And we’ll probably see it in newspaper headlines when the Neanderthal genome is finally published.


Dalton, R. (2010). Neanderthals may have interbred with humans. Genetic data points to ancient liaisons between species. Naturenews, April 20.

Hawks, J. (2010). Multiregional evolution lives! John Hawks Weblog, April 21

Richards, R.J. (1997). Neanderthals need not apply, New York Times, August 17, 1997.


ben10 said...

Let's see how fast he gets a grant.

gcochran said...

Want to bet?

THE_TRUTH said...

I've been rereading several articles on epigenetics and generative dynamics by Mae-Wan Ho, Saunders, Gottlieb, Gilbert, and Waddingron with a particular interest in Lamarckian epigenesis, and what may be foolish suppression of areas of evolutionary development and selection, which, in my opinion, provide much additional dirt on the story of how modern humans became us. Really, is the real difference between modern Humans and Neanderthals found in all that junk DNA (and its many languages), rather than 3 billion base letters.

When it comes to the idea that the entire modern human genome has been completely sequenced and that the same will be true of the Neanderthal genome, I really have to laugh. With non-coding genes occupying possibly 98% of the human genome, I really question how gene-environment-culture interactions relate to similarity between the modern human and the Neanderthal genome, and in particular, how culture, and executive functions, did nothing but create a slowed (and at times robust) change to brain morphology and body plan modification.

Basically why is it that an exact copy of the modern human genome, for the Neanderthals, a prerequisite, if they as a species, are to classified as a direct ancestor of us ? 100K, 60K and 35K years is an enormous period of time, for small changes to occur, in any species genome, and most certainly, as seen in Kangaroos, dogs, cats and whales, races (different races within species) can still breed and produce reproductively viable offspring. I mean, why would Homo sapiens and Neanderthals be any different. Does anyone really believe that our ancestors and Neanderthals only jumped into bed twice over a 100K year period.

Max said...

Does it really matter? If they showed tomorrow that we are twenty percent Neanderthal, people would just point to it as evidence that mixing is as old as humanity itself.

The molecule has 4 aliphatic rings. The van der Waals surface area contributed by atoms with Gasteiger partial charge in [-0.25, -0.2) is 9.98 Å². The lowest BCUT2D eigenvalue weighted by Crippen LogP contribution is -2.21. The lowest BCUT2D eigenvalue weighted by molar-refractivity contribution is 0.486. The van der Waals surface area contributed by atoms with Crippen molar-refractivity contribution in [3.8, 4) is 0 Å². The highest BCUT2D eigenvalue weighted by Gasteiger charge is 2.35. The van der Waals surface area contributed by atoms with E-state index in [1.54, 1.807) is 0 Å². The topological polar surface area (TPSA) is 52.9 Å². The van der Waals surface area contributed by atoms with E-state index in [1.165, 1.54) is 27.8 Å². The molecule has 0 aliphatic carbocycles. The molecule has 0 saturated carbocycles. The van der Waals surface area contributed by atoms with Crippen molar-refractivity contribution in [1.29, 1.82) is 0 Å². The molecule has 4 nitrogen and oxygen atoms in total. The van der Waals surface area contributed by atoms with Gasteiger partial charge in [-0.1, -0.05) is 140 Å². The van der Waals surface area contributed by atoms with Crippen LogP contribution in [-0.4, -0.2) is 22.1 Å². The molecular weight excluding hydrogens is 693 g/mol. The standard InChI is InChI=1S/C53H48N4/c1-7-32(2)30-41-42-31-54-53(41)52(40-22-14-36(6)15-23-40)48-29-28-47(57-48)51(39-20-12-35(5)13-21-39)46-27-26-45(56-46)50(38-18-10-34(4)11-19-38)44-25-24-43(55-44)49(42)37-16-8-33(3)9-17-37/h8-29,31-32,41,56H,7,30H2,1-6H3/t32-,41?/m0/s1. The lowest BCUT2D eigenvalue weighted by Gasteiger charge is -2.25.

Anonymous said...

It would seem obvious that both existing African populations and populations out of Africa have been diverging from the ancestral population.

So, while we are all "Africans" our genetic distance from modern Africans might be larger than from the ancestral Africans we are all descended from.

Fred Scrooby said...

What North Americans think of as "Africans" are West-Central African Negroes. I recall reading an article saying those didn't exist until 14K years ago when some West-Central African pygmies turned into them under pressures stemming from the advent of farming along the headwaters of the Niger River or something like that. So, whatever "Africans" came out of Africa's extreme northeastern tip 40 or 60 or 80 or 100 K years ago weren't Negroes, who (please correct me) didn't exist until tens of thousands of years later.

Tod said...

When Cro-Magnons were discovered (in France) French scientists realized they were the basis for all human progress and therefore the (German) Neanderthal valley was the home to a bestial dead end species. Some Germans probably referred to Marcellin Boule as 'that Frenchman'.

No doubt there was tendentious opposition to Coon given the implications of his argument, was he expecting a pat on the back from certain quarters? The cheap shot against Coon would be that his idea of parallel or converging evolution producing the appearance of a human species was silly. His far fetched hypothesis discredited all biologic anthropology. Stringer is just talking in the moral argot which everyone in his line of work has to phrase their ideas - or lack of them - in to be considered acceptable nowadays.

Peter Frost said...


There may have been some intermixture between modern humans and Neanderthals, enough perhaps to produce significantly mixed local populations here and there. But such populations were probably marginalized and pushed to extinction, just as the Neanderthals had been.

So far the evidence is very weak for any surviving admixture. If we look at mtDNA, the Neanderthals are no closer to modern Europeans than they are to modern Asians or modern Africans.

Again, this debate will come to a close when the Neanderthal genome is finally released. But I'm not expecting any big surprises.

I agree that Coon's model was silly, but its silliness could have been exposed without resorting to ad hominem attacks. Such attacks debase the currency of debate.

Fred Scrooby said...

”I recall reading an article saying [West-Central African Negroes] didn't exist until 14K years ago” ( -- my comment above)

I just looked it up -- turns out the place where I read the article was here, at this blog: .

”I'm not expecting any big surprises.” ( -- Peter Frost)

Steve Sailer appears to feel differently: .